And then we come to the required online multiplayer that, while not terrible, is like the campaign; quite similar to most other offerings out there. Despite this, I had a lot of fun playing Medal Of Honor: Warfighter online. It feels a lot like EA’s Battlefield series, particularly Battlefield 3, but that’s not necessarily a bad thing. Most of what’s offered here is what you’ve come to expect from the genre.
Aside from a cluttered and complicated interface, Danger Close has done a fairly good job here. Players start by choosing a soldier from a specific country. Of course, each option has pros and cons (i.e.: weapons and stats), and you are stuck with your choice until you unlock further options, which is done by earning XP and ranking up. You’ll also have the Assaulter class unlocked for you at the start, and after a couple of hours, you’ll see more classes open up. It does take a while before things start to open up in regards to countries and classes but once they do, there are some great unlocks and customization options and things get pretty deep. That’s especially true with regards to individual weapon customization.
We also finally get to see some creativity in the game as Danger Close has implemented a “Fire Team” feature, which is basically like a buddy system. When you hop into the match, you’ll be paired with a teammate who you can spawn on, share ammo with, heal and fight with. It’s a feature that encourages teamwork and discourages lone wolf play.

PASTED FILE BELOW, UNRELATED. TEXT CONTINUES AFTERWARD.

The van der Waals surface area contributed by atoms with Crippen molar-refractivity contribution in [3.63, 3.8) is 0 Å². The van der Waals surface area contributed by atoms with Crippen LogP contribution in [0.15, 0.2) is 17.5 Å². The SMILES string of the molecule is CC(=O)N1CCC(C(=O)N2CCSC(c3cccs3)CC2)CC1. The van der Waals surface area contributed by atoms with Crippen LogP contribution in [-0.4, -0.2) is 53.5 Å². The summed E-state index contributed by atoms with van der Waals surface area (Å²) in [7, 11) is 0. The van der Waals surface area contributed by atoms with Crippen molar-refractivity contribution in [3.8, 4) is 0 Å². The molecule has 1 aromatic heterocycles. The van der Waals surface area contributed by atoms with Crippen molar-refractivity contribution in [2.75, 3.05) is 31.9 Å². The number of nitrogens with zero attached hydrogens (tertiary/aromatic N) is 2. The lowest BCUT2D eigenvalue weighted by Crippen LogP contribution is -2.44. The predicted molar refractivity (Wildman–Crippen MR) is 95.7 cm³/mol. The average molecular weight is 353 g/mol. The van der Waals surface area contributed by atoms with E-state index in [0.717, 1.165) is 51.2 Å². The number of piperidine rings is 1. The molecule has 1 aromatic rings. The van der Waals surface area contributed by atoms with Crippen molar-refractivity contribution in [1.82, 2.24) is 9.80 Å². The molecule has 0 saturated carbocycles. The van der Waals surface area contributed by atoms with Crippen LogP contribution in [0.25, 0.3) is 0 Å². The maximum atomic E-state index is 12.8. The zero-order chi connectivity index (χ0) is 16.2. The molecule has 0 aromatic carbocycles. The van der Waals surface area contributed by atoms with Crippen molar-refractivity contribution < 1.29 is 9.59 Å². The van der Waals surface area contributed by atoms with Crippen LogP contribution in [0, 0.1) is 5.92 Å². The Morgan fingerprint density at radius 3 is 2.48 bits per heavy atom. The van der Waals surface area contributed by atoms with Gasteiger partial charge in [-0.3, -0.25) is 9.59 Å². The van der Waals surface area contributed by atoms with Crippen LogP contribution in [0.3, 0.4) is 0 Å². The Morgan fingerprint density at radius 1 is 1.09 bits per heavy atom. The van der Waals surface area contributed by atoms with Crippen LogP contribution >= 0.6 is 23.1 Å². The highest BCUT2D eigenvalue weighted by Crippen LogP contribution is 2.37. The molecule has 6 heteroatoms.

As for game modes, it’s pretty standard. You have your deathmatch, team deathmatch, objective based modes, etc. Nothing terribly groundbreaking can be found here, but it’s all good fun. From what I experienced, matches ran smoothly and everything seemed balanced. There are a lot of ways to earn XP and rank up, and it doesn’t take too long before you’ve really opened up the online portion of the game. Like I said above, it’s pretty similar to other FPS games, but I had a lot of fun with it.
When all is said and done, though, a competent multiplayer portion can’t excuse the abysmal single player campaign. My biggest gripe with the game is the fact that EA is asking us to spend money on this game when there are offerings like Call of Duty: Black Ops II and Halo 4 out there. Those are games that, while similar, are far superior. Medal of Honor: Warfighter isn’t the worst game in the world, but it’s just so bland, uninspired and lazy. The single player campaign is full of one trite design idea after another, all tied together (barely) by an asinine story that literally is impossible to follow. And while the multiplayer is pretty fun, it’s nothing you can’t get elsewhere.
Simply put, Medal Of Honor: Warfighter is an underwhelming game and, quite frankly, it’s a bit insulting. When you can’t even pull of a respectable six hour campaign work, you know you have a problem.
This review is based on an XBOX 360 copy of the game that we were provided with.
Medal of Honor: Warfighter, simply put, has no reason to exist. It offers nothing new, and what the game does provide us with is often infuriating and boring.